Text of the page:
Glenn Gould in the recording studio as a young man

The late great Canadian pianist Glenn Gould made two significant and highly-acclaimed recordings of Bach’s Goldberg Variations, the first in 1955 when he was just 22, the second a quarter of a century later in 1981 when he was nearing the end of his life. Both recordings stand as benchmarks and both offer fascinating insights into the music and Gould’s approach to it. These recordings have never been out of print – a mark of their status and the respect they command in the canon of Bach recordings. The 1955 recording was Gould’s debut disc for Columbia Records and was something of a risk for the record company since at the time the Goldbergs were regarded as one of the obscurities of the repertoire, while the performer was unknown. The 1955 recording is often described as a young man’s recording, full of the exuberance of youth in its extreme tempi and avoidance of some of the repeats. In fact, the swiftness of the playing is partly due to the constraints of the vinyl format and the need to bring the recording within a certain time-frame. No matter: Gould’s Goldbergs became an instant hit, launching both pianist and the work, which entered the standard repertoire of pianists and remains widely performed and recorded to this day.

Aria from the Goldberg Variations – Glenn Gould, 1955

When Gould re-recorded the Goldbergs in 1981, recording technology had advanced considerably (stereo and Dolby surround sound had been invented and digital recording/editing could be used for mainstream recordings). This gave the artist greater flexibility, with the possibility of multiple takes to create a recording with which he was entirely satisfied. Gould had been unhappy with the tempi in the first recording and felt there was no sense of cohesion or narrative flow between the individual variations. The 1981 recording is undoubtedly that of a mature artist: the tempi are thoughtful, almost autumnal, and there is much greater expression throughout the variations. There is elegance and nobility rather than swooning, nervous energy.

Aria from the Goldberg Variations – Glenn Gould, 1981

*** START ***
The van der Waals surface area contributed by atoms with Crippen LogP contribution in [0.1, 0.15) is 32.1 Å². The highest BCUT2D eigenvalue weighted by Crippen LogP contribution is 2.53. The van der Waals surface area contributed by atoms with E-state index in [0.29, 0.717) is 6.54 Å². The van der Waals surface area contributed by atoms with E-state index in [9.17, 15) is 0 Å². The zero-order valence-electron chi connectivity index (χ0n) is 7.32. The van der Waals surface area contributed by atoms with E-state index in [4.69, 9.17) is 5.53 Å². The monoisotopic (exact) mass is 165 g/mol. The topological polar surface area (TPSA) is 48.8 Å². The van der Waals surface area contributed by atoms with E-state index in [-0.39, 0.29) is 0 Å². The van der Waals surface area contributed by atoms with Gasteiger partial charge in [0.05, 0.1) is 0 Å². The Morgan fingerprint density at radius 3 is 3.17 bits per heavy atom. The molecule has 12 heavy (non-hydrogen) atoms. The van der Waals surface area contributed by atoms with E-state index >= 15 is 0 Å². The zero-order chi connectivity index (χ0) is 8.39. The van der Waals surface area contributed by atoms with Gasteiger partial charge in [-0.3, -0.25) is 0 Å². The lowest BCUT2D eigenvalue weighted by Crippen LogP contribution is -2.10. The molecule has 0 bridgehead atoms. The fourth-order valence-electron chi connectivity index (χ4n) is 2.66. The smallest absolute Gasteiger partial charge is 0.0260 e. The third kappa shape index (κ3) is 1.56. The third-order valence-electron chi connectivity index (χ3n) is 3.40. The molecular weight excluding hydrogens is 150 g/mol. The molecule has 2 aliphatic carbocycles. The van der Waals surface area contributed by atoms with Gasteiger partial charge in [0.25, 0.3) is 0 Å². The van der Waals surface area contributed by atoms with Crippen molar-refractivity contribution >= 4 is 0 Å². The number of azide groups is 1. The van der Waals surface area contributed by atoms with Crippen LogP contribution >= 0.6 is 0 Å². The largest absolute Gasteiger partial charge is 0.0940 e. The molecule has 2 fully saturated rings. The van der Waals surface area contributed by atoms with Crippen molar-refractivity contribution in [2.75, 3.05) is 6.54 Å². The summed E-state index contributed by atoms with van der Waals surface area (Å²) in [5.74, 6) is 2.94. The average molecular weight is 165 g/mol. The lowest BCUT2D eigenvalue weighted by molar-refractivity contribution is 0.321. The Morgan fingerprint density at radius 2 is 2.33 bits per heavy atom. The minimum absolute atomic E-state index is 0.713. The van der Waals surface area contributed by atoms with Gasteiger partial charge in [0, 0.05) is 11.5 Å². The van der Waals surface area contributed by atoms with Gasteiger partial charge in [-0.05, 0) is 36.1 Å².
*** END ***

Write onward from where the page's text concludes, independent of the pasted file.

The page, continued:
Gould’s two recordings of the Goldberg Variations demonstrate something profound – that two different approaches to the same notes say a great deal about how one ages and how tastes change over time.

The weather changes. The admirable impetuousness of youth usually yields to a more considered view

– John Humphreys, concert pianist

A recording is a snapshot in time, yet preserved forever, unlike a live performance which is a one-off, never to be repeated. Many artists are dissatisfied with their recordings because they know that they never play the same thing in exactly the same way and no sooner has a recording come out, than they wish they had done things differently. As amply demonstrated by Gould’s Goldbergs, the passage of time allows one to reflect on one’s repertoire and how one plays it. One’s perception of the music changes with time and so it makes perfect sense to re-record from a different, more mature perspective.

Other notable “repeat” recordings include Daniel Barenboim’s Beethoven Piano Sonatas. Barenboim was a young man when he recorded his first cycle (between 1966 and 1969), and like Gould’s 1955 Goldbergs, there’s an excitement and spontaneity in these readings. He re-recorded the sonatas for Deustche Grammophon in 1981-84 and two decades later Decca released the audio soundtracks of DB’s live performances of the sonatas (performed and filmed in Berlin’s Staatsoper unter den Linden and issued by EMI on DVD). Like Gould’s Goldbergs, these make for fascinating listening, offering one the opportunity to chart the performer’s artistic and interpretative development and maturity, resulting in new or renewed approaches to the music.

That artists choose to re-record works is a mark of how one develops as an artist: one does not and should not stand still artistically. Our responses to our music change with time, experience, growing maturity, and when we return to music we should always find something new within it. For some musicians, capturing the artistic changes that happen across their careers is an important goal and re-recording certain works is a way of marking these changes. In other instances, musicians respond to pressures from a record label: when an artist moves to a new label, they may be encouraged to re-record works  to match the success of a previous label.